Dead Reckoning: Part Five (DC)
Where: Detective Comics #781 When: June 2003
Why: Ed Brubaker How: Tommy Castillo
The Story So Far...
When a mysterious gunman makes an attempt on the life of retired police commissioner, Jim Gordon; it begins a race to unveil the identity of a killer who carries a Two-Face style coin marred on both sides, and a grudge against Gotham's heroes and villains.
When Penguin narrowly avoids a hanging death; Batman becomes involved in uncovering the legacy of a secret plot hatched by those deep within the fraternity of his oldest foes. A plot that inadvertently inducted an innocent citizen, Paul Sloan, into a new generation of criminally insane villains in Gotham City.
With the truth finally revealed, the last piece of Batman's puzzle lies with his greatest opponent! Travelling to Antarctica, Batman attempts to protect the life of the Joker, whilst learning the final chapter in the birth of Charlatan.
Tale of the Tape...
Strength: Batman 3 (Athlete)
Intelligence: Batman 5 (Professor)
Speed: Batman 3 (Athlete)
Stamina: Draw 5 (Marathon)
Agility: Batman 4 (Gymnast)
Fighting Ability: Batman 5 (Martial Artist)
Energy Power: Batman 4 (Arsenal)
- After witnessing the street murder of his parents, the young Bruce Wayne's destiny was forever shaped to be one dedicated to an ideal. Having spent his formative years studying the various sciences, martial arts, and crime fighting techniques, Bruce is ultimately inspired to become the one-man war on the criminal element in Gotham City: Batman.
Perhaps Batman's greatest power is the millions inherited from his industrialist parents, and the various facilities that came with that. They prove crucial in the design and construction of his many weapons, which are typically non-lethal, and have a variety of uses.
Complimented by his keenly strategic mind is Batman's expertise in the martial arts. He is extensively trained in multiple fighting styles, and commonly regarded to be one of the greatest hand-to-hand fighters in the world. He is also extremely proficient in general urban warfare.
- It has been claimed that he was the victim of one very bad day, which ended with a fall into a vat of chemicals that bleached his skin, dyed his hair, and twisted his face into a permanent grin. The truth of his name and origins remain unknown, but as the Joker, he is one of the most feared killers in Gotham City.
Joker is known to have an aptitude for creating and working with toxins and other chemicals, favouring trademark concoctions that induce uncontrolled laughter, facial distortion, and often, death. Joker is also a proficient strategist, who is said to regularly reinvent his identity as a part of his vendetta against Batman.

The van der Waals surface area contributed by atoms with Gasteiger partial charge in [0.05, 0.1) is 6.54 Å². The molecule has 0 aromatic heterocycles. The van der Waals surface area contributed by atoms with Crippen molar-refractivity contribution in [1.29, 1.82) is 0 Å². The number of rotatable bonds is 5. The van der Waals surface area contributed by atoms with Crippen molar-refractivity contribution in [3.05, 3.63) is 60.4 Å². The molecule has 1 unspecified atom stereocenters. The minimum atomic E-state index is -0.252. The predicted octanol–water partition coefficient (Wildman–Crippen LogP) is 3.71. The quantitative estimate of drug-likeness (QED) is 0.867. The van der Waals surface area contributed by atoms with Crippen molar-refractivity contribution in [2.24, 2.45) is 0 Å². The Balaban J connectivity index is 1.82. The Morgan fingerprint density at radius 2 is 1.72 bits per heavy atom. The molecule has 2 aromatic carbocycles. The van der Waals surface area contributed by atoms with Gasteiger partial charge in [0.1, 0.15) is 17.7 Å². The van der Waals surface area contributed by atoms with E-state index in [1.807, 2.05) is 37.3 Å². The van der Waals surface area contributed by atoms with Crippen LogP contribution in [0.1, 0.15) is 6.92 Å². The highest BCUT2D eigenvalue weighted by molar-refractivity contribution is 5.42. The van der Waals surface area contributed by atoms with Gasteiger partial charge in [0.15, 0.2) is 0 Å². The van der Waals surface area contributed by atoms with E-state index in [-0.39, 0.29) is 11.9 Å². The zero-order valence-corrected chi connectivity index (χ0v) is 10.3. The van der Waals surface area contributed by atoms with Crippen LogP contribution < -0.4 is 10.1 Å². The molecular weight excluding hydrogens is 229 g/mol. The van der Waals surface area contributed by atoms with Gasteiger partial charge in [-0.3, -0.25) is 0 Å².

The Joker, though not a skilled fighter, is shown to have an inhuman capacity for pain tolerance and recovery.
Additional: While Batman has one of the most impressive lists of nemesis, few characters reach the status of Joker as his arch-villain. Joker's rivalry with Batman has arguably produced the definitive vision of the classic comic book supervillain, defined by; false deaths, personal attacks (deaths), trap and baits, and a continuing relationship unlikely to be resolved.
Their familiarity is built on what must be one of the most visited confrontations in the genre. Despite this, only the atmospheric prose issue of Grant Morrison's Batman has been recorded in the Infinite Wars [Batman #663]. This will be built upon during the month of July, coninciding with the release of The Dark Knight.
History: Batman (1-0-0)
Math: Batman Ranking: Batman (#2)
What Went Down...
In the bilstering cold of the antarctic storm; Batman begins his interrogation of the Joker, lured into a confrontation with the clown prince of crime. He offers Batman the full story behind the mysterious Charlatan, in exchange for a fighting chance freed from his shackles. Batman has complied before Joker even knows it, removing his shackles after tackling him to the ground.
Joker reaches for a dumbell, whilst recounting the circumstances of actor Paul Sloan's recruitment into a plan to deceive Batman with a fake Harvey Dent.
Batman sidesteps Joker's attempt to use the weight as a weapon, using his momentum to vault the clown prince effortlessly through the air.
With the identity of a false Two-Face retroactively revealed, Batman is shocked to learn it was Joker who tipped him off to the violent heist! Joker bursts into hysterics over his sabotage of the villain team-up, revealing more of the mystery, while slipping a shiv from his sleeve.
Batman exerts little energy in again proving himself Joker's physical superior. An arm wrench makes disarming the killer easy, and a flag post provides a convenient pacifier for his murderous intent.
Finally the Joker's tale arrives at the fate of Paul Sloan, a man whose indulgance in his criminal persona garnered the attentions of the real Two-Face. Batman learns of the arduous torture Sloan suffered at Harvey Dent's hands, and the grosse mutilation that was dealt.